Enrico is a staff member in the Multiscale Dynamics group. His research interests cover Computational Plasma Physics, Machine Learning, Space Weather, Solar Wind Turbulence, Plasma Kinetic Theory. He enjoys working on interdisciplinary Physics projects that have a strong component of Applied Mathematics. He is the team leader of the CWI-INRIA project 'Data-enhanced simulations for Space Weather predictions'.

Svetlana Dubinkina is a staff member of Scientific Computing group. Her current research is focused on studying statistical properties of numerical methods, developing new data-assimilation methodologies, and applying these to different problems, such as estimations of past climate states, of gas reservoir structure, and predictions of wind farm outputs.

Simon Wing is a member of Dr. Enrico Camporeale’s team at CWI. He is also associated with The Johns Hopkins University Applied Physics Laboratory and University of Maryland. His research interests include modeling the open field line particle precipitation; modeling the magnetotail pressure, density, and temperature; geosynchronous environment; solar wind-magnetosphere interaction; field-aligned currents; and space weather. US NOAA Space Wether Prediction Center (SWPC) routinely broadcasts Kp forecasts from his Kp models.

Mandar is a PhD student in the Multiscale Dynamics group. His research domain is applied Mathematics in the areas of Machine Learning, Large Scale Inference, Physical Systems and Computer Science. He is currently pursuing his PhD in the topic "Machine Learning for Space Weather predictions".

With a background in maths (Ecole Normale Supérieure), Michèle Sebag went to industry (Thalès) where she started to learn about computer science, project management, and artificial intelligence. She got interested in AI, became consulting engineer, and realized that machine learning was something to be. She was offered the opportunity to start research on machine learning for applications in numerical engineering at Laboratoire de Mécanique des Solides at Ecole Polytechnique.

After her PhD at the crossroad of machine learning (LRI, Université Paris-Sud Orsay), data analysis (Ceremade, Université Paris-10 Dauphine) and numerical engineering (LMS, Ecole Polytechnique), she entered CNRS as research fellow (CR1) in 1991.

In 2001, she took the lead of the Inference and ML group, now ML & Optimization, at LRI, Université Paris-Sud. In 2003 she founded together with Marc Schoenauer the TAO (ML & Optimization) INRIA project.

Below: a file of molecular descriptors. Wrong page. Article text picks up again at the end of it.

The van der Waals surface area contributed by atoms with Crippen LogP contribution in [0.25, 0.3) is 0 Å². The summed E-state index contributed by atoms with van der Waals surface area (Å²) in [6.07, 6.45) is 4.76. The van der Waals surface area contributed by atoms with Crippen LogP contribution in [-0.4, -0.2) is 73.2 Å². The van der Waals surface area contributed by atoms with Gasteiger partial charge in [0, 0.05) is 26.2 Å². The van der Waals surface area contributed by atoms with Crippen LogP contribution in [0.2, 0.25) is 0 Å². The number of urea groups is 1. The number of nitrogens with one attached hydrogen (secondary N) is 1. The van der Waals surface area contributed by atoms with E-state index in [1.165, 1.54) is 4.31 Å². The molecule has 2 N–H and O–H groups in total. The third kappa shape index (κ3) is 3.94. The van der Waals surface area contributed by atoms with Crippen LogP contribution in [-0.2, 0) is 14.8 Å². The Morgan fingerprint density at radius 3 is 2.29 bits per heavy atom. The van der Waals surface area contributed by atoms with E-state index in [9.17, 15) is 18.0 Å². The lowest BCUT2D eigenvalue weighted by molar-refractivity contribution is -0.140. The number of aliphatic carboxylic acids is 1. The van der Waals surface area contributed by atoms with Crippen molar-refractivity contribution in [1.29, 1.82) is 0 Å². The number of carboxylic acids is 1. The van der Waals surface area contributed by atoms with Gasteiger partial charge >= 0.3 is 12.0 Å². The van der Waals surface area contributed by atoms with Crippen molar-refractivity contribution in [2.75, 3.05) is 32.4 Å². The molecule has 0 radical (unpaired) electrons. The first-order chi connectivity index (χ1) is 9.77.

Her research interests include reinforcement learning, preference learning, information theory for robotics and surrogate optimization.

Cyril Furtlehner is a permanent research member of the Inria Saclay project-team TAO. Originally trained in theoretical physics, holding a Phd of Paris VI University dealing with quantum disordered systems, he eventually joined first the Inria team PREVAL in Rocquencourt to work on stochastic processes and more applied research themes like the self organization of a fleet of automated vehicles.

After being hired in the TAO team, his scientific interests shifted to interdisciplinary subjects concerning statistical physics problems related to machine learning, optimization and traffic inference, as well as stochastic particle processes related to microscopic traffic modeling. Recent activities are focusing on inverse Markov random field problems for large scale inference algorithms developments.

Aurélien Decelle is a permament assistant professor in computer science at Université Paris-sud in the project-team TAO since 2014. His research interests focus on statistical physics applied to Machine Learning, inverse problems and Bayesian inference. He is particularly interested in neural networks and the application of machine learning technics to physics.

Dr Shprits' primarily area of scientific research is understanding the dynamics of the radiation belts and their effect on satellites. Dr Shprits has developed codes to quantify the dynamical evolution of the radiation belts. He has also developed codes to quantify quasi-linear scattering rates due to wave-particle interactions. He has quantified the effects of scattering by ELF/ VLF and ULF waves and identified a number of critical effects associated with radial diffusion, local acceleration and loss of the radiation belt electrons.